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Column: Opting out of 2020 not an option for Mookie Betts, to the relief of the Dodgers

Dodgers right fielder Mookie Betts runs on the field during a spring training game.
Dodgers right fielder Mookie Betts
(Gregory Bull / Associated Press)

Technically, it’s a choice. Realistically, it’s not.

Regardless of how concerned Mookie Betts is about the threat of the coronavirus, no matter how uncomfortable he is with baseball’s testing protocols, if there is a season, he has to play.

The Dodgers’ new outfielder isn’t in position to sit out like David Price, not without delaying an opportunity to secure his family’s financial well-being for generations.

“That’s definitely something to think about,” Betts said Monday on a video conference.

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By not playing, Betts would forfeit the year of major league service time necessary to become a free agent this winter. Had the season been canceled, every player who accrued a year of service time in 2019 would have been credited with another year in 2020. But with a 60-game season scheduled, players who aren’t considered high health risks must be on a roster to earn service time.

As the projected No. 1 player on the market, Betts will command a contract worth hundreds of millions.

That’s hard to pass on for a first-time free agent, even one who will earn a prorated share of a $27-million salary — $10 million if the Dodgers play their entire 60-game schedule.

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“I’m not in the same predicament as someone who can opt out,” Betts said.

Someone like Price, the left-handed pitcher who was the other player the Dodgers acquired from Boston in February. Price has collected $121 million of the seven-year, $217-million contract he signed with the Red Sox before the 2016 season.

“My decision is going to be different. That’s the situation I’m in,” Betts said.

This will be a walk year like no other for the 27-year-old Betts and other soon-to-be free agents, a 162-game showcase for future employers replaced by a two-month trial. One extended slump and Betts could be entering the offseason with an ugly stat line that could depress his value.

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Betts downplayed what‘s at stake.

“Free agency is on the back burner,” he said. “That will come. That’s nothing I’m really thinking about right now.”

Betts said he was more concerned with the coronavirus and baseball’s testing failures.

Dodgers right fielder Mookie Betts hits a pitch in batting practice.
Dodgers right fielder Mookie Betts takes batting practice during spring training at Camelback Ranch in February.
(Kent Nishimura / Los Angeles Times)
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“There’s a lot going on that needs to be addressed,” he said. “Free agency is not one of those things right now.”

Before Betts was traded to the Dodgers, he rejected a 10-year, $300-million offer from the Red Sox, according to Boston radio station WEEI, which reported that Betts countered with a proposal for a 12-year, $420-million deal.

But the market won’t necessarily look the way he imagined then. Betts will be searching for a long-term contract against a backdrop of not only a recession, but also an unprecedented level of acrimony between team owners and players.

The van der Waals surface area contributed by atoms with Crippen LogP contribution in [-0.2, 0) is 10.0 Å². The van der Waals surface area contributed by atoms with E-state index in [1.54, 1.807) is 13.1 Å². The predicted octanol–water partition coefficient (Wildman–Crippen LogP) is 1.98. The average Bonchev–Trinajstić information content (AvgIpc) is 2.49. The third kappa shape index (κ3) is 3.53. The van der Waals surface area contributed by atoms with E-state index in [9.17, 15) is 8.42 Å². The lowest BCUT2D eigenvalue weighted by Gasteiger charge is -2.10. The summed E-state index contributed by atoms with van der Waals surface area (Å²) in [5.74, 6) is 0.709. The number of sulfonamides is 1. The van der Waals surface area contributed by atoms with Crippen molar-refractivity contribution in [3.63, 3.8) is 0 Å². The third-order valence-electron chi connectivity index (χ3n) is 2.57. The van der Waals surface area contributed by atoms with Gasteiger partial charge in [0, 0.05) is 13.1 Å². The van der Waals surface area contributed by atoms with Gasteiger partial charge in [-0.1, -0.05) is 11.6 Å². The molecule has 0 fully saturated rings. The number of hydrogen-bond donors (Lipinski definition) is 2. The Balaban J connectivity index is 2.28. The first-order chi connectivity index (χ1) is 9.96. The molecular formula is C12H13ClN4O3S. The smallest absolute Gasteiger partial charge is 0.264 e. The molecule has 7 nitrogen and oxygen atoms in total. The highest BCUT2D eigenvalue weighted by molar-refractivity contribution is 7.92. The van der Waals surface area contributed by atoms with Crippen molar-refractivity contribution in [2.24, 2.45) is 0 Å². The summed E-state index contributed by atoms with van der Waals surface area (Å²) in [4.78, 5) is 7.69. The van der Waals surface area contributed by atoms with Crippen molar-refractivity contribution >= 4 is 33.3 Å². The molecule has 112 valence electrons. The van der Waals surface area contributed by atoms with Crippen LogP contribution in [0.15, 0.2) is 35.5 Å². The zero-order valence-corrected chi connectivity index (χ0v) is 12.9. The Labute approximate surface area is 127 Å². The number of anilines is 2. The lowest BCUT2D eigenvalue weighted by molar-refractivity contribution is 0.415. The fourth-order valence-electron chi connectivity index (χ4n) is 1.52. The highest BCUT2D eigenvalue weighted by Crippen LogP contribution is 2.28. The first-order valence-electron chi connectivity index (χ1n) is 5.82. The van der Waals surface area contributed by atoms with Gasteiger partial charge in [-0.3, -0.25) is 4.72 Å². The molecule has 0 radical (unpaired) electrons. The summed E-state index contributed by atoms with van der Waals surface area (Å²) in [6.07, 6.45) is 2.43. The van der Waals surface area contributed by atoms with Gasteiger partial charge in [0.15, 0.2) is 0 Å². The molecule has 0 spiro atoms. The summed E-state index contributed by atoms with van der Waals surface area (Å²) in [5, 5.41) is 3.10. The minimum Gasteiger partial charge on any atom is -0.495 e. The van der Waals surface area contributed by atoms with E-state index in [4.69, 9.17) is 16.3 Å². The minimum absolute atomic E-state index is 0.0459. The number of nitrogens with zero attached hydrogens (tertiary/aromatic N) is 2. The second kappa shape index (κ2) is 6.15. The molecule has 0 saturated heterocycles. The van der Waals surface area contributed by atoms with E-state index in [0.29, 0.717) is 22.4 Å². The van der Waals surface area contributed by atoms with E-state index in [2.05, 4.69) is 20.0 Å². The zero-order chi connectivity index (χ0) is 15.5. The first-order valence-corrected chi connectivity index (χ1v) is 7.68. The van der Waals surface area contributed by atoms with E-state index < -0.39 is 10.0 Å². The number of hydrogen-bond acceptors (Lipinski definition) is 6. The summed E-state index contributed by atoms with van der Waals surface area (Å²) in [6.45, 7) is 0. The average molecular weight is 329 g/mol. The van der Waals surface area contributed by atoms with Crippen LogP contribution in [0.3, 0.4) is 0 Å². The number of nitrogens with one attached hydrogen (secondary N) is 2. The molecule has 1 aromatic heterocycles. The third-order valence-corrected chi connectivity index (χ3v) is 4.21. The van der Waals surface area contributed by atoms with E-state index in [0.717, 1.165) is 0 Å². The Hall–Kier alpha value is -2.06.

Asked if he had second thoughts about turning down the Red Sox offer, Betts replied, “I don’t regret turning down that. Once I make a decision, I make a decision. I’m not going back and questioning myself. I don’t worry about that. The market will be what the market is.”

The market conditions could improve the Dodgers’ chances of re-signing Betts, as the team has demonstrated a preference for short contracts with higher average annual values over long deals. If Betts can’t find a 10- or 12-year deal, he could return to the Dodgers for two or three years and re-enter free agency at age 29 or 30.

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Manager Dave Roberts made the case the former American League MVP should be judged on his previous six seasons if he falters this year.

Dodgers outfielder Mookie Betts says ‘baseball did not do a good job’ of responding to George Floyd’s death and the ensuing protests about racial inequality.

“His baseball card is long and very productive,” Roberts said. “So, 60 games, good or bad, I still think the industry understands the player they’re getting.”

In spring training and the first week of summer camp, Roberts has marveled at Betts’ leadership and professionalism. Roberts said those qualities are why Betts will thrive regardless of how much is at stake.

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“It’s kind of who he is, and I say who he is in the sense of he’s as professional as you can get,” Roberts said. “It’s how he does everything, the way he prepares, the way he communicates with teammates, coaches, [and how he] plays to win.”

Betts continued working out over the last three months but largely refrained from baseball activities. He still wonders if he will play an official game for the Dodgers.

Roberts is grateful there’s a chance. Betts represents a rare gamble for the Dodgers, who in the recent past limited their acquisition of top-tier players to two-month rentals at the trade deadline. Trading for Betts required the Dodgers to take on Price and a share of his contract, as well as give up three prospects, including outfielder Alex Verdugo.

The Dodgers made the move not to win another division championship, but rather, a World Series. In Betts, they now have more than a talented player. They have one with a couple hundred million reasons to be motivated.


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